In Mississippi there are various means for the collection of child support.
If the non-custodial parent becomes delinquent in payment of child support, the custodial parent may file a contempt action in the Chancery Court in which the divorce was granted or the Order for payment of child support may be filed for enforcement in the county of residence of the delinquent parent.
If found to be delinquent, the non-custodial parent may be held in contempt, a judgment rendered against him or her and, possibly, imposition of jail time (usually in the case of failure to pay a significant amount or repeated failures).
There are other methods of collecting child support, as shown below …
Child Support Collection Methods
The Mississippi child support enforcement office is authorized to collect child support payments via the income withholding method. Income withholding involves the automatic deduction of child support payments from the non-custodial parent’s paycheck.
Tax Offset Intercept – If child support payments become past due for any reason, child support arrears may be taken out of any state or federal tax refund that is due to the non-custodial parent.
Unemployment Compensation Interception – Non-custodial parents that are currently collecting unemployment compensation may have their child support payments deducted from their unemployment check.
If a non-custodial parent falls into arrears on his or her child support payments, he or she may be taken back to court for non-compliance with the court order. This action could then result in a court hearing that orders the incarceration of the non-custodial parent.
Credit Bureau Reporting
A non-custodial parent who becomes delinquent in his or her child support payments will be reported to the credit bureau. This will affect his or her future chances at obtaining a loan, purchasing a home or a car, or even obtaining certain types of employment.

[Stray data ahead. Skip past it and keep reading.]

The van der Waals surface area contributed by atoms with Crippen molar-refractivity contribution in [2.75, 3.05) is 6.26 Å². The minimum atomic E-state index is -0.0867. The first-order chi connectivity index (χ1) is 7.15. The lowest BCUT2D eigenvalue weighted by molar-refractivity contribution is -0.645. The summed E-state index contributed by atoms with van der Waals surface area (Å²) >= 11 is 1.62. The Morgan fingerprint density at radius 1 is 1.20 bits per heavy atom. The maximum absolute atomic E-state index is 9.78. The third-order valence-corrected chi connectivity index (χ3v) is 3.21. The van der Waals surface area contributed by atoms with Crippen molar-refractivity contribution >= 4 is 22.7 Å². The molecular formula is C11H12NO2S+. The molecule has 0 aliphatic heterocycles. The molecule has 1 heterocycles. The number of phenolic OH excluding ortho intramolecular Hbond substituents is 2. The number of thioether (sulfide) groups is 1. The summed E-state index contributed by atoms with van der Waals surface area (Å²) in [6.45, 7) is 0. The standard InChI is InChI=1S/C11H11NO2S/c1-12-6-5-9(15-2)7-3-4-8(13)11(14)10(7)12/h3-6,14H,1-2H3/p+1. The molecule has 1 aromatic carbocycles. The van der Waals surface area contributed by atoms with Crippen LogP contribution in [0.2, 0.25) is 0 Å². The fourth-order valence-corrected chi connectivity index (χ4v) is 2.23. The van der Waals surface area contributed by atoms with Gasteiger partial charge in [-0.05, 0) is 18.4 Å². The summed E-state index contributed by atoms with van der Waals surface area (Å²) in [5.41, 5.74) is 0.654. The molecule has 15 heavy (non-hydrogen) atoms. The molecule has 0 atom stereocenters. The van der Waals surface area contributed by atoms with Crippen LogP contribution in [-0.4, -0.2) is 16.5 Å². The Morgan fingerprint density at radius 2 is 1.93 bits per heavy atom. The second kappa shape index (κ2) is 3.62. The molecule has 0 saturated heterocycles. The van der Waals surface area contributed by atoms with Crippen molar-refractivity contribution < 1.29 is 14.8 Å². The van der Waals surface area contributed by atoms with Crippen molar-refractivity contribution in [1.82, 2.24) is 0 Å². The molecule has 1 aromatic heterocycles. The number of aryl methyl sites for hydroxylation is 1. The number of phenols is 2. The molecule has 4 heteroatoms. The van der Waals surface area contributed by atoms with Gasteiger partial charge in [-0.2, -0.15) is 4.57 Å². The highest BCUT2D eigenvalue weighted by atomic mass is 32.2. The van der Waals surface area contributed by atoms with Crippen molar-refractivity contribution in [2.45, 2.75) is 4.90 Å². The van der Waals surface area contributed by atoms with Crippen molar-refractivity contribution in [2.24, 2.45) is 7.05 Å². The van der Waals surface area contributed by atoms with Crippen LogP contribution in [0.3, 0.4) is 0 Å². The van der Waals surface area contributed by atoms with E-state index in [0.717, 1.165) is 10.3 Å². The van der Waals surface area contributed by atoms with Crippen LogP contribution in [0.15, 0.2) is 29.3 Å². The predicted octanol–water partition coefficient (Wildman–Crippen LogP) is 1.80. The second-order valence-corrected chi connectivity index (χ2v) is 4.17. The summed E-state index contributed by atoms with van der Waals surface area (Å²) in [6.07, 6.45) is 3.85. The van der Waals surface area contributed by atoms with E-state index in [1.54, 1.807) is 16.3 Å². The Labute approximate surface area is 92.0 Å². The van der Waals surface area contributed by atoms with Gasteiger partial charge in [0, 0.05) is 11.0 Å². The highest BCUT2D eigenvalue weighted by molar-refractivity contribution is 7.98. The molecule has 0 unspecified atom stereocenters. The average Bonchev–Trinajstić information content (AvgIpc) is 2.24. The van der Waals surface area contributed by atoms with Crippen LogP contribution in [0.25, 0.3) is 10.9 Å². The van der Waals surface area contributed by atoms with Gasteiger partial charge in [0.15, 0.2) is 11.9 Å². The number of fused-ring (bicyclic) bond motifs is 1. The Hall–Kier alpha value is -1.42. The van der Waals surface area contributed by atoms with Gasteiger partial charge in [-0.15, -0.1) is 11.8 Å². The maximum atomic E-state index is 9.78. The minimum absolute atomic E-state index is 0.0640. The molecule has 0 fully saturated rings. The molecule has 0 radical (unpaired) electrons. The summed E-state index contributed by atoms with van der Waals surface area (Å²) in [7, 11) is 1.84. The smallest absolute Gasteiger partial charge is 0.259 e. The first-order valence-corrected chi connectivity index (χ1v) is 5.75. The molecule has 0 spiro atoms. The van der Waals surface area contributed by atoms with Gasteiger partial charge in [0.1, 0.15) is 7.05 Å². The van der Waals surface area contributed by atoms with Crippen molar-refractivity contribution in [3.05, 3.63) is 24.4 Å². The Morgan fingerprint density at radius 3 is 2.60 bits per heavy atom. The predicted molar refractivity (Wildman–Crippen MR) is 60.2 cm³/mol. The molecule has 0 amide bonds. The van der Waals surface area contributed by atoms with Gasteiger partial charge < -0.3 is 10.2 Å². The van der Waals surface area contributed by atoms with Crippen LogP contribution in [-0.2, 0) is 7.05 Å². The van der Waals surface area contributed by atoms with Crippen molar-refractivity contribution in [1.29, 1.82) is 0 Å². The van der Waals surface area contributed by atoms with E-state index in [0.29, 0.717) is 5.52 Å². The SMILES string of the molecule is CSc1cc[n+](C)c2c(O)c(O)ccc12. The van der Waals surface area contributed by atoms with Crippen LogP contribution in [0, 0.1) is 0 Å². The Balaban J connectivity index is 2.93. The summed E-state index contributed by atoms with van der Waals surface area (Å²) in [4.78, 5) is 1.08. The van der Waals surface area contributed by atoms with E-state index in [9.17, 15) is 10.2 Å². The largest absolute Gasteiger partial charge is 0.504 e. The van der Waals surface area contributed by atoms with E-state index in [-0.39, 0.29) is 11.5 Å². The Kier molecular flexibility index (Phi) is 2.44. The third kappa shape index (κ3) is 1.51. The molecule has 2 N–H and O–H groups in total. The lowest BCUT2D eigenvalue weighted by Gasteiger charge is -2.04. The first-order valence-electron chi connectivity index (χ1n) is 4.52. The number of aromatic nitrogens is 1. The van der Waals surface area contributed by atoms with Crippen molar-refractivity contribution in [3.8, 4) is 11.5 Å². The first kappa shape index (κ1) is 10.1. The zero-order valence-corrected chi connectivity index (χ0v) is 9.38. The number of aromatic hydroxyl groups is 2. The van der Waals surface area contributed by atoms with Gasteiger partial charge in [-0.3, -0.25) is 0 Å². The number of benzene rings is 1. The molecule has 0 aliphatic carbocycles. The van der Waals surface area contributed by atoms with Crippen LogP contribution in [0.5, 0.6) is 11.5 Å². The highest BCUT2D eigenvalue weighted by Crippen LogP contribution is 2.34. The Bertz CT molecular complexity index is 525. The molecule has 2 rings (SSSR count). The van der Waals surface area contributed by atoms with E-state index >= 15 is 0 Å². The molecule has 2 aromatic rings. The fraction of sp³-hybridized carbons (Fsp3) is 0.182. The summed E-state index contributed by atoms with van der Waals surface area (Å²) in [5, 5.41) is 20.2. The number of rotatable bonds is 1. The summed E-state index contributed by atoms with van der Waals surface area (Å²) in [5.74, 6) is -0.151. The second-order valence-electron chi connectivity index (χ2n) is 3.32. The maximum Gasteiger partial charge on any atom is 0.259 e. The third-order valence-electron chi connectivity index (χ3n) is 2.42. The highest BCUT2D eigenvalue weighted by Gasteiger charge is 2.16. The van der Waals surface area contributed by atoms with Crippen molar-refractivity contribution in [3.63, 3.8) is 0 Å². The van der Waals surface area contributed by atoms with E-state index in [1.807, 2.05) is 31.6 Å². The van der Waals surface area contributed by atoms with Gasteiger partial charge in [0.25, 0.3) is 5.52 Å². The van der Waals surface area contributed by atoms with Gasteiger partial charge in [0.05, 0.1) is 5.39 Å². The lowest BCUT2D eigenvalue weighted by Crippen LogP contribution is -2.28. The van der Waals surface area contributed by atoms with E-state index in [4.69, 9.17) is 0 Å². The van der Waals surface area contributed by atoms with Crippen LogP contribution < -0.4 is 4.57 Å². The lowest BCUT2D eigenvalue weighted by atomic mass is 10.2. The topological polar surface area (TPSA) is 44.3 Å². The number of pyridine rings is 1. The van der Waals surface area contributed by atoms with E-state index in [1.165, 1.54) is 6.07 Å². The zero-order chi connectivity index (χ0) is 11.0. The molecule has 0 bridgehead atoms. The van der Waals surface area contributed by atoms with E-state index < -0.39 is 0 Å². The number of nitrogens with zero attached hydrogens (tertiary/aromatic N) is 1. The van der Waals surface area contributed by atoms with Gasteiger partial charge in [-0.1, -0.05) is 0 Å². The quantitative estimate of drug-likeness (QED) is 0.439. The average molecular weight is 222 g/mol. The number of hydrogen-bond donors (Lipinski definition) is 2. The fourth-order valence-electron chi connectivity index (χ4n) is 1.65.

Any non-custodial parent who does not comply with a subpoena or warrant relating to paternity or child support is subject to having his or her license suspended.
If a non-custodial parent has become two months behind in his or her child support payments, the parent will be subject to Mississippi’s license suspension procedure.
Licensing agencies provide information on licensees to Mississippi’s Department of Human Services on a quarterly basis. The child support enforcement office can then run a database match against their list of delinquent parents.
If there is a match, the child support enforcement office will send a notice to the licensee, notifying them that they have ninety days to work out a payment plan.
This payment plan must be submitted to court for approval.
If the delinquent parent does nothing or if an approved payment plan is not devised within the ninety-day period, Mississippi child support enforcement office will send a notice to the licensing agency to suspend the non-custodial parent’s license.
A suspended license may be reinstated if the delinquent parent subsequently pays or develops an approved payment plan.
Licenses subject to suspension or revocation include: occupations and professional licenses that are regulated by the State of Mississippi, (including those for physicians, social workers, barbers and foresters), business licenses, alcoholic beverages licenses, driver’s licenses, hunting licenses and fishing licenses.
A non-custodial parent who is delinquent in his or her child support payments, with child support arrears of five thousand dollars or more, will have his or her passport revoked or passport application denied.
Court Ordered Employment
If a non-custodial parent is unwilling or financially unable to make child support payments, Mississippi’s courts may order the parent to get a job.
In the event of any of these, you need a lawyer. And in a Mississippi court of law, experience in divorce and family law cases makes a difference.